This is just speculation for now, but as Cosmic Book News recently reported, there are people wondering if Disney will close Marvel’s publishing arm in the forseeable future, because sales receipts everywhere really are that dismal, and specialty stores have been closing at significant rates:
The comic book industry is presently said to be in a state of collapse, and following the recent news of troubles within DC Comics, now it is being speculated Disney may actually be considering shutting down Marvel Comics.
Speculation about problems within Marvel Comics comes from a press release issued by the company where Marvel Comics Chief Creative Officer Joe Quesada and Editor-In-Chief C.B. Cebulski are attending the upcoming SXSW where the pair will be hosting a panel and putting it forth how Marvel Comics is responsible for the success in other markets, such as film, TV, video games and merchandise.
All except their own original print offerings, of course. And this panel’s being attended by at least one company manager who’s today viewed as anathema in fandom circles, Quesada, because, lest we forget, he was the one who brought Marvel down to the rock bottom levels even before Axel Alonso did, and Cebulski’s clearly no improvement.
Bleeding Cool actually puts it forth the reason Quesada and Cebulski are doing the panel is, in essence, to save Marvel Comics, as sales have been dwindling for years and they need to convince Disney that publishing Marvel comic books – even though they are losing money – is still a good idea because it is the inspiration for markets that do make money, such as Kevin Feige’s insanely popular MCU.
As it so happens, there’s all sorts of products no longer officially in publication or manufactured that serve as inspiration for markets, like sci-fi novels, so what they’re arguing isn’t necessary. It’s not like screenwriters need to base their ideas directly on something still in publication in order to produce a movie with entertainment value. Something that may soon change, if the Captain Marvel movie is any suggestion. In the post-Stan Lee environment, it does look like things are changing for the worse (plus, they no longer have him around to promote their films and other extended merchandise). And a lot of the stories we’ve seen produced in past years, including – but not limited to – company wide crossovers, seem to be written specially to give screenwriters material they can build off of, which is ludicrous, mainly because the source material itself is very poor, no matter the movies’ merits.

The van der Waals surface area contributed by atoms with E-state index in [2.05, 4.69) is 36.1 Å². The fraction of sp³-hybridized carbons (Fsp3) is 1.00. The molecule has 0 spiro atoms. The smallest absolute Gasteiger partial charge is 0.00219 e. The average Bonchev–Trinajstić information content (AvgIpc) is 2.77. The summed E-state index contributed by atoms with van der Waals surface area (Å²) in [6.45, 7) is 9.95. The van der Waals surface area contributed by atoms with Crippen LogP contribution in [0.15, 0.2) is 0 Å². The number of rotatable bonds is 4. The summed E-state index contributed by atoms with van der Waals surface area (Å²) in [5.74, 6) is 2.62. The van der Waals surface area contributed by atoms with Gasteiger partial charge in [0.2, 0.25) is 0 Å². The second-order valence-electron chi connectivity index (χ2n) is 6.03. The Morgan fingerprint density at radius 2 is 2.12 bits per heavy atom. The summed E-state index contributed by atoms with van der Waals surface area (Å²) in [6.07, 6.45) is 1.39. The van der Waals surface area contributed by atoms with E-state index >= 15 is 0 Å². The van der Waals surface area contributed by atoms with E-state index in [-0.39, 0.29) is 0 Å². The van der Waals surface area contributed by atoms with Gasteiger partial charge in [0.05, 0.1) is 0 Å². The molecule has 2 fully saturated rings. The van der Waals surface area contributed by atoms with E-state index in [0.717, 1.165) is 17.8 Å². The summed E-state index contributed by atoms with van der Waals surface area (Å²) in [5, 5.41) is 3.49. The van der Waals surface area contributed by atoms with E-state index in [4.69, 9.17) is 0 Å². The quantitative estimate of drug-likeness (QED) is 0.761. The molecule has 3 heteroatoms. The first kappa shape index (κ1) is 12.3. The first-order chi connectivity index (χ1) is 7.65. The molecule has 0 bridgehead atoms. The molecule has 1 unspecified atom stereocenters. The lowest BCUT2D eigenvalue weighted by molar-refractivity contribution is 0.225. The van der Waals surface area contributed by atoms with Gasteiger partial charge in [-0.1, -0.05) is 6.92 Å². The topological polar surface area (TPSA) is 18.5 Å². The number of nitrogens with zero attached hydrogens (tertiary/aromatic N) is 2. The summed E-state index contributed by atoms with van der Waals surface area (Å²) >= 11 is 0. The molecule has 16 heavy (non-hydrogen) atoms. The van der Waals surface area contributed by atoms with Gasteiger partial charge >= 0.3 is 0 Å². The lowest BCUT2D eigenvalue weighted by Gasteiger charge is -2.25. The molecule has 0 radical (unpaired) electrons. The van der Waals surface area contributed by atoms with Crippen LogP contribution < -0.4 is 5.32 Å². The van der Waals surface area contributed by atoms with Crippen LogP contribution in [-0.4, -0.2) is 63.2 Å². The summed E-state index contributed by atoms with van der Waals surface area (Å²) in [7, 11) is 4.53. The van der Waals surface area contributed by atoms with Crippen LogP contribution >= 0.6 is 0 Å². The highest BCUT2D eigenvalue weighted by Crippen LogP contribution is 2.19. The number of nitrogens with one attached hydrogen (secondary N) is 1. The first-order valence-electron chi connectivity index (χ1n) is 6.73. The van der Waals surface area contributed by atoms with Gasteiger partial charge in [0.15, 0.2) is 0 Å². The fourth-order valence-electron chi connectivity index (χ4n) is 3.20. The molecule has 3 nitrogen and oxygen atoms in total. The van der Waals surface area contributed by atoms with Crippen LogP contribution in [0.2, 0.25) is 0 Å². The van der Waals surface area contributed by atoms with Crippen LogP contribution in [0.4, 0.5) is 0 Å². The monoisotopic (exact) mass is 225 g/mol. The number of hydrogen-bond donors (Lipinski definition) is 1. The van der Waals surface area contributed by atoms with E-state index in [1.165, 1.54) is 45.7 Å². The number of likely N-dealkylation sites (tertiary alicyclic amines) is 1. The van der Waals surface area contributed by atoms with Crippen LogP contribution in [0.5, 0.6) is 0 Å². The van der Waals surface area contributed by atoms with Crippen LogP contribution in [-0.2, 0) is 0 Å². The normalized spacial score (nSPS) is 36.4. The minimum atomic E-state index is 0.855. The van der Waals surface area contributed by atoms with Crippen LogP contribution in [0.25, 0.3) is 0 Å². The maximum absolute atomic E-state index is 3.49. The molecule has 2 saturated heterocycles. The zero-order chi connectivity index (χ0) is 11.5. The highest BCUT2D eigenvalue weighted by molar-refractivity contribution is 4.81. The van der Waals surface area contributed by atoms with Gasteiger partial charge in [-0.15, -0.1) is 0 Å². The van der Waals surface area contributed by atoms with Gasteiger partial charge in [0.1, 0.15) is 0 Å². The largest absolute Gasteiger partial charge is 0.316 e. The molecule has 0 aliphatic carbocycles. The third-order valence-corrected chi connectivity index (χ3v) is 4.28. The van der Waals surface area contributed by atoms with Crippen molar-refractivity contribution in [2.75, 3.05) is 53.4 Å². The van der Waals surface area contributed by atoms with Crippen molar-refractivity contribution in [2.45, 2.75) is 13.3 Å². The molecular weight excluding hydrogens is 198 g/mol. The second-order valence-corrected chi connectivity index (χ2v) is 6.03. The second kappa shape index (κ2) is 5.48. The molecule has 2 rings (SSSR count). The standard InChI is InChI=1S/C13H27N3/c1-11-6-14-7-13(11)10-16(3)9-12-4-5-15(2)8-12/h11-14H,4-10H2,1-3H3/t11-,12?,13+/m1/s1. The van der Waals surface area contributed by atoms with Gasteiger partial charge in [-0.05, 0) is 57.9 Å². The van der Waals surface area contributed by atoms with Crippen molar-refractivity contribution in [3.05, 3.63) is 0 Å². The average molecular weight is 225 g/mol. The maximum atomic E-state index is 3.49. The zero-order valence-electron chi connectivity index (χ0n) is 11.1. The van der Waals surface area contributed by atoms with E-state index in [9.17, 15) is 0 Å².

Also of interest is this transcript of retailer Brian Hibbs’ speech at a Comics Pro panel, where he says, among other things, that:
National sales are very poor – there are comics in the national top 100 that aren’t even selling twenty thousand copies. A significant number of stores have closed — perhaps as many as 10% of outlets.
And adding to the problem is that a lot of publishers are wasting tons of money on variant covers, instead of promoting their items based on story merit. Blatant leftist politics don’t help either. There’s also Marvel’s upcoming crossover called War of the Realms, which is unlikely to improve the situation, as the audience is clearly burned on company wide crossovers too. As I figured, they were unlikely to abandon crossovers for long, and if this is any sign, they’re now boomeranging back on something that’s brought them down in the long run, ever since 1984’s Secret Wars.
And why exactly aren’t the people most guilty of bringing down comicdom held responsible, and asked to resign? Quesada and Dan DiDio are both disliked figures, a negative influence upon their products currently holding positions that enable them to do damage while remaining out of the direct picture. If they’re not called out, it’s no wonder Marvel could be on the way out, and DC not far behind.
So it’s clear “Ragnarok” is coming for comicdom sooner or later, but unclear if anybody responsible for precipitating the demise of the industry will be held accountable. Yet for the Big Two, after all the bad steps they took in nearly 2 decades, shutting them down would do everyone a favor, mainly because then, they’d no longer be publishing so many awful storylines as part of an incoherent continuity.